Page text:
Interprofessional Organizational and Systems Leadership Essay

Interprofessional Organizational and Systems Leadership Essay

Interprofessional Organizational and Systems Leadership Essay

The Clark Inventory results showed that my workplace environment is mildly healthy, with a score of 72/100. The organization had poor scores in crucial elements for civility, such as having a reasonable workload that is manageable and fairly distributed, attracting and retaining the best and brightest staff, and providing adequate opportunities for promotion and career advancement (Clark, 2015). These are crucial issues that the organization’s leadership should address to improve employees’ motivation and reduce the high turnover rate. Unreasonable, unfairly distributed, and unmanageable workload has contributed to a high turnover rate, especially among the nursing staff.

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The workplace is civil to a certain degree. Although the staff face the challenge of an increased and unmanageable workload, their communication and interactions are respectful and considerate. The employees have built a culture of civility, as evidenced by high scores in strong teamwork and collaboration, treating each other fairly and respectfully, and having healthy conflict-resolution skills. The staff effectively manages conflict respectfully and responsibly and resolves disagreements respectfully and responsibly, making the workplace civil. This has led to a clear and discernible degree of trust among employees at all levels and between the leadership team and the employees (Sawada et al., 2021). Furthermore, there is trust between the organization’s leaders and the rest of the employees, and communication (upward, downward, and horizontal) is transparent, direct, and respectful.

Incivility in the workplace is characterized by ineffective communication with a lack of respect or consideration for the other person (Reed et al., 2019). I encountered incivility in my former workplace when I was a new grad nurse from one of my colleagues who was an experienced nurse. I was on the same shift as the nurse, and when administering an IV medication to a patient, the IV line blocked, requiring a replacement. I informed the nurse to help me cannulate the patient, but she talked back angrily, asking where I did my clinical rotations if I did not know a basic procedure like cannulation. I decided to cannulate without her assistance, and unfortunately, I punctured the wrong vessel causing excessive bleeding from the vein. On seeing this, the nurse came and saved the situation and cannulated the patient but called me ‘a dumb-ass’ in the patient’s presence. I reported the incident to the unit in charge, and she called for a meeting with the nurse, where we both conveyed our issues. The in-charge mediated, and we identified solutions on how we would work as a team following that incident and the nurse apologies for her verbal aggression.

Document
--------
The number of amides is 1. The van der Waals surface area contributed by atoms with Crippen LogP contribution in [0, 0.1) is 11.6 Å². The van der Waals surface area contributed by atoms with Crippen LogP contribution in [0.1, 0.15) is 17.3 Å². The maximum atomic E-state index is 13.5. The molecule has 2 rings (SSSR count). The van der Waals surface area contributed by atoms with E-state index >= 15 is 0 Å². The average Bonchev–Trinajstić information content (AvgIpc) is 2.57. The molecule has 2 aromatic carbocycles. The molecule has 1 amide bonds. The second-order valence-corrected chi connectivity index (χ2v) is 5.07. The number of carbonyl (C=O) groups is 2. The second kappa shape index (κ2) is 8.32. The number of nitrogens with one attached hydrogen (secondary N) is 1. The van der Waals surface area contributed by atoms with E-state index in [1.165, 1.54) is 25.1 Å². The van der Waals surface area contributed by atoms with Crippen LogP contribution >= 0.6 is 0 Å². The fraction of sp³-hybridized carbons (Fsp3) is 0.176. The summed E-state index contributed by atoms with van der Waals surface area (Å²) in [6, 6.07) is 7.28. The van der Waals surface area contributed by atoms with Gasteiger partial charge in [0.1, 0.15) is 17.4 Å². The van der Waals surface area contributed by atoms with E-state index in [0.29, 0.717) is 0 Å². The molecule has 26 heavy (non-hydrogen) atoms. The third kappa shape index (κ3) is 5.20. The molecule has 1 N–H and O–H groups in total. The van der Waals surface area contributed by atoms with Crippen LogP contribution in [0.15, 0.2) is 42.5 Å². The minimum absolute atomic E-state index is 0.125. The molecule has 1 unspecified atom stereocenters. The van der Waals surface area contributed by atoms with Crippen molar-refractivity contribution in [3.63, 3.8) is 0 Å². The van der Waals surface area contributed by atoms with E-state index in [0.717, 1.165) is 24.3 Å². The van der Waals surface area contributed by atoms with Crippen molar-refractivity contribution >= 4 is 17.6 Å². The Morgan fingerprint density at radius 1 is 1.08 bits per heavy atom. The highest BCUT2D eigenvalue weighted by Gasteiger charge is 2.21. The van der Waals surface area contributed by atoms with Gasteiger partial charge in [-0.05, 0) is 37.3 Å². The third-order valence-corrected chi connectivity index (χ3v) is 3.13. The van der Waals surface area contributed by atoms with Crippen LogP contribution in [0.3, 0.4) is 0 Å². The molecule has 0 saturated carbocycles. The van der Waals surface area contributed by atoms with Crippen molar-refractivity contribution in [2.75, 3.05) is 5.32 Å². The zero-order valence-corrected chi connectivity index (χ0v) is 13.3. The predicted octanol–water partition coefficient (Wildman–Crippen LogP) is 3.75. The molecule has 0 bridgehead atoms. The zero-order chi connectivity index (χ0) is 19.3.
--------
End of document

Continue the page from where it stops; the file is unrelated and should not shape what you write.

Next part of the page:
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Clark, C. M. (2015). Conversations to inspire and promote a more civil workplace. American Nurse Today, 10(11), 18-23.

Reed, L., Whitten, C., & Jeremiah, J. (2019, March). The importance of teaching civility as a workplace relationship building competency. In Developments in Business Simulation and Experiential Learning: Proceedings of the Annual ABSEL conference (Vol. 46).

Sawada, U., Shimazu, A., Kawakami, N., Miyamoto, Y., Speigel, L., & Leiter, M. P. (2021). The Effects of the Civility, Respect, and Engagement in the Workplace (CREW) Program on Social Climate and Work Engagement in a Psychiatric Ward in Japan: A Pilot Study. Nursing reports (Pavia, Italy), 11(2), 320–330.

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to inspire and promote a more civil workplace
Let’s end the silence that surrounds incivility.

“I believe we can change the world if we start listening to one another again. Simple, honest, human con- versation…a chance to speak, feel heard, and [where] we each listen well…may ultimately save the world.”
Margaret J. Wheatley,